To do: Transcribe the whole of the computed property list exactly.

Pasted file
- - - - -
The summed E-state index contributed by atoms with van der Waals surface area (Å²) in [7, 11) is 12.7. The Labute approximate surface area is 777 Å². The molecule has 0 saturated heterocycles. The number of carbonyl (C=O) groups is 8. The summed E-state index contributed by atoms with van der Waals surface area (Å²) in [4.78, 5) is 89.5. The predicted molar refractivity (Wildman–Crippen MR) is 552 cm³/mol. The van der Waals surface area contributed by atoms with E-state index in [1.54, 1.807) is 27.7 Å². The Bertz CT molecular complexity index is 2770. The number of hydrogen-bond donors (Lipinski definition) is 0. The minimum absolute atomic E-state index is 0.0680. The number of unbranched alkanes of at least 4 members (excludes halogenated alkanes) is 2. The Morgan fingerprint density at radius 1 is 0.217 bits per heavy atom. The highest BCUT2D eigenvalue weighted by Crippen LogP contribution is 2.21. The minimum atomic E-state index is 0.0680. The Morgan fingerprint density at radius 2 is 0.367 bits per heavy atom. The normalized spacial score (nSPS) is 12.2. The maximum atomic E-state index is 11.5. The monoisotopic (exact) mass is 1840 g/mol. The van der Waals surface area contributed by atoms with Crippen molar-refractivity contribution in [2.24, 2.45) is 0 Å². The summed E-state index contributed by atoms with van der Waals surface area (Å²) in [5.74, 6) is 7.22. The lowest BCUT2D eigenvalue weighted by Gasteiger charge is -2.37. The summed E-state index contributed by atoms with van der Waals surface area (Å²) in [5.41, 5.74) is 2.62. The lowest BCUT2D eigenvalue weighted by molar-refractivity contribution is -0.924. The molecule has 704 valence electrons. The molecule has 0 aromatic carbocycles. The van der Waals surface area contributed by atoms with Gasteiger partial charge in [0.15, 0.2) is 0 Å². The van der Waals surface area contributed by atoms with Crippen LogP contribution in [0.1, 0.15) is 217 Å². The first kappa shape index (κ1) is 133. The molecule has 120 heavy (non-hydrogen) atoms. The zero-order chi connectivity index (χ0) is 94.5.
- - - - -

The summed E-state index contributed by atoms with van der Waals surface area (Å²) in [7, 11) is 12.7. The Labute approximate surface area is 777 Å². The molecule has 0 saturated heterocycles. The number of carbonyl (C=O) groups is 8. The summed E-state index contributed by atoms with van der Waals surface area (Å²) in [4.78, 5) is 89.5. The predicted molar refractivity (Wildman–Crippen MR) is 552 cm³/mol. The van der Waals surface area contributed by atoms with E-state index in [1.54, 1.807) is 27.7 Å². The Bertz CT molecular complexity index is 2770. The number of hydrogen-bond donors (Lipinski definition) is 0. The minimum absolute atomic E-state index is 0.0680. The number of unbranched alkanes of at least 4 members (excludes halogenated alkanes) is 2. The Morgan fingerprint density at radius 1 is 0.217 bits per heavy atom. The highest BCUT2D eigenvalue weighted by Crippen LogP contribution is 2.21. The minimum atomic E-state index is 0.0680. The Morgan fingerprint density at radius 2 is 0.367 bits per heavy atom. The normalized spacial score (nSPS) is 12.2. The maximum atomic E-state index is 11.5. The monoisotopic (exact) mass is 1840 g/mol. The van der Waals surface area contributed by atoms with Crippen molar-refractivity contribution in [2.24, 2.45) is 0 Å². The summed E-state index contributed by atoms with van der Waals surface area (Å²) in [5.74, 6) is 7.22. The lowest BCUT2D eigenvalue weighted by Gasteiger charge is -2.37. The summed E-state index contributed by atoms with van der Waals surface area (Å²) in [5.41, 5.74) is 2.62. The lowest BCUT2D eigenvalue weighted by molar-refractivity contribution is -0.924. The molecule has 704 valence electrons. The molecule has 0 aromatic carbocycles. The van der Waals surface area contributed by atoms with Gasteiger partial charge in [0.15, 0.2) is 0 Å². The van der Waals surface area contributed by atoms with Crippen LogP contribution in [0.1, 0.15) is 217 Å². The first kappa shape index (κ1) is 133. The molecule has 120 heavy (non-hydrogen) atoms. The zero-order chi connectivity index (χ0) is 94.5.